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THEATER REVIEW: ‘Ordinary Days’

How to pinpoint the most exquisite moment in the excellent and moving “Ordinary Days” from the Organic Theater Factory at The Voice Shop? There’s so much in this spare, nimble and intimate musical about four New Yorkers grappling with life in the city to contend for that honor.

It could be the part when Dominic Grijalva, playing a relentlessly sunny artist named Warren, lets his optimism brim over the day he meets a new friend at the Metropolitan Museum of Art in New York. (Grijalva sports an expression on his face somewhere between cloyingly naive and wisely philosophical.) Or it could be when Terry Lewis, playing a lovestruck suitor named Jason who can’t quite bring himself to declare his love for his live-in girlfriend, sings of his “Favorite Places” in the city. (Lewis’ tender high tenor lines ache with frustration.)

Another candidate for triumphant moment: when the wonderful Taylor Abels, portraying an acerbic and self-involved graduate student named Deb, has a mini-breakdown and longs for an antidote to Manhattan’s chaos in the song “Calm.” (Abels hits musical-theater heights in the solo, immersing us in her character’s woes and wishes as she conveys the narrative as a master storyteller, all while belting it out in gorgeous voice.)

And then there’s Ashley Taylor, as the skittish and ambivalent Claire, unsure of her love for Jason, who has a breakdown of her own in the powerhouse song “Gotta Get Out,” delivered in a fit of angst in the back of a taxi. (“I don’t know where to,” she says when the driver asks her destination. “You’re the professional. You should be making these kinds of decisions!”) As Laurie King, the production’s nuanced and skilled accompanist, pounds out the chords in the chorus of the song, it’s as if you can feel the rush and squeal of the taxi on rain-slicked streets.

But I’ll have to go with the most obvious moment: Taylor singing the beautiful penultimate song “I’ll Be Here,” the musical’s emotional high point. I won’t tell you how this gorgeous tune connects the paths of the four characters together. That’s the whole point of seeing the show. But Taylor does the song every bit of justice it deserves, which I consider the highest praise. Tears were streaming, and not just on stage.

Director Anthony Taylor has an obvious affinity for Adam Gwon, the up-and-coming composer who wrote the music and lyrics in the nearly sung-through 2009 Off-Broadway show. This Central Valley premiere might be spare in terms of production values, but the four talented performers — all well-known to Valley audiences — are first-string all the way. (The show continues through Dec. 8.)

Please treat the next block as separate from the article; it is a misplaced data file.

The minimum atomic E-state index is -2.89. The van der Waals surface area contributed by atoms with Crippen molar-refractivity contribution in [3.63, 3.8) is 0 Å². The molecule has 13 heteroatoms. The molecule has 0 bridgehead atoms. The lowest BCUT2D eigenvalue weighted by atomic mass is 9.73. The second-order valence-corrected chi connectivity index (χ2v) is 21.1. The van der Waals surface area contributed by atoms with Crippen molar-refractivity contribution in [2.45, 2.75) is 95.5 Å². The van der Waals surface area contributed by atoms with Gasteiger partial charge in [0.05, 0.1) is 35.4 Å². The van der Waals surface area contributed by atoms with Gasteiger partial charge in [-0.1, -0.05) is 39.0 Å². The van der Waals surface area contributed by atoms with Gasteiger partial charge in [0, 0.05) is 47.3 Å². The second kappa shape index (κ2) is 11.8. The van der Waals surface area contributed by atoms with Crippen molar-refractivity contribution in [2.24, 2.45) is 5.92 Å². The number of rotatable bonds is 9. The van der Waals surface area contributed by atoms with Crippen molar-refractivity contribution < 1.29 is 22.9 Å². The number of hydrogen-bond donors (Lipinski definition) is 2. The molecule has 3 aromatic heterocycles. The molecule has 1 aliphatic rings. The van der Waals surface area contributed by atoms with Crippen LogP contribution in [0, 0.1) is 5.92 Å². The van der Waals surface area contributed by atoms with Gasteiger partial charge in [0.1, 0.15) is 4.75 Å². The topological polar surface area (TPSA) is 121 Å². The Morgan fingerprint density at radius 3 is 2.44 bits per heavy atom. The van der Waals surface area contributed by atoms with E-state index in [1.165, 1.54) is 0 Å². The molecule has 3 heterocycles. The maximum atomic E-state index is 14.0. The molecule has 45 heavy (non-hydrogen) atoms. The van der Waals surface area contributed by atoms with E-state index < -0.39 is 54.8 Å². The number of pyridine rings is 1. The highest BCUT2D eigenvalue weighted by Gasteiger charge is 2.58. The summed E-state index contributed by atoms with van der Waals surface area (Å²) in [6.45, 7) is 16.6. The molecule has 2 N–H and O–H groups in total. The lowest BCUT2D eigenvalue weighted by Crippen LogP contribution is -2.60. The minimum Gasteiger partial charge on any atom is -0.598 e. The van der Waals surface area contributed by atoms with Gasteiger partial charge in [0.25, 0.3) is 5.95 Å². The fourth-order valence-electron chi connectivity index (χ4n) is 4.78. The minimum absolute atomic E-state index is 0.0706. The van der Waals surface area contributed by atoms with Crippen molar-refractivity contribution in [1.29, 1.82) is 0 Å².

“Ordinary Days” is as much about tone and emotion as it is narrative, and the beginning of the show might be a challenge for audience members who aren’t used to small chamber musicals. The first songs are basically monologues, with the characters imparting large amounts of storyline. So the opening does seem a little slow and static. (As the lyric goes in “Urinetown,” just finished by Lewis and Abels, “nothing can kill a musical like too much exposition.”)

I wish the director could have figured out a way to make those opening-song monologues a little less passive. Too often it seems they’re delivered with feet planted firmly in one place, belted out to the audience.

Soon we learn that Deb has experienced a calamity: She’s lost the only copy of her thesis on Virginia Woolf,  which she has kept in a single notebook. That’s how she meets up with Warren, who finds it — and insists on meeting her at the Met to return it. Meanwhile, in the parallel storyline, we follow Jason and Claire as they bicker on the way to a dinner party, a fight that exposes the not-so-solid foundation of their relationship.

Once we meet the characters, there’s less direct singing to the audience. As the characters interact with each other, director Anthony Taylor finds creative ways to stage them. (In “Favorite Places,” for example, Claire wanders on stage while Jason sings, and as he turns to her in profile, the scene shifts into a memorable tableau.)

Again, how all four of these characters wind up being connected is a big part of the show’s impact and charm. Along the way, Gwon’s lyrics and memorable tunes are a delight, with wry humor and plaintive musings intersecting in a wonderfully melodic way. (My favorite lyric, bar none, in the show is when Deb sings that her obnoxious professor “just tosses back his head — and a dry Manhattan.”)

Adding to the charm of the performance is the intimate setting, with the front row of seats mere feet away from the actors. The small space means these powerful singers can go unamplified, and all four are more than up to the task. On the few times that all four times join together in song, it’s as if you’ve just flown into a puffy cloud of pure, vibrant sound.

Life is pretty special. Sometimes it’s easy to forget that. Every single day you’re alive is a gift. What “Ordinary Days” does is wrap that gift in song.

And there’s absolutely nothing ordinary about that.

Responses to "THEATER REVIEW: ‘Ordinary Days’"

Cynical Theater Goer says:

OK, do we really need yet another show about New Yorkers grappling with life? Got to admit, though, I want to see this production.

Anthony Taylor says:

To be fair…only one of the characters appears to be a born New Yorker. Two of them don’t even want to be there. AND none of the characters is an actor…so that’s something, right?

Hope to see you there!!!

Donald Munro says:

I do hear you on this one, Mr. Cynical — we’re definitely a New York-centric society when it comes to culture. I’m sure people who live in France and England feel the same way about depictions of Paris and London. And I agree that the theme of frazzled New Yorkers trying to find balance in a crazy city is a little overdone. (If you read the New York Times review of this show, the critic rolled his eyes at yet another song about an uptight compulsive Starbucks customer getting fussy about a drink order.) But … I think you can look past all this with this show. The music and lyrics are that good, and the bigger relationship themes are universal.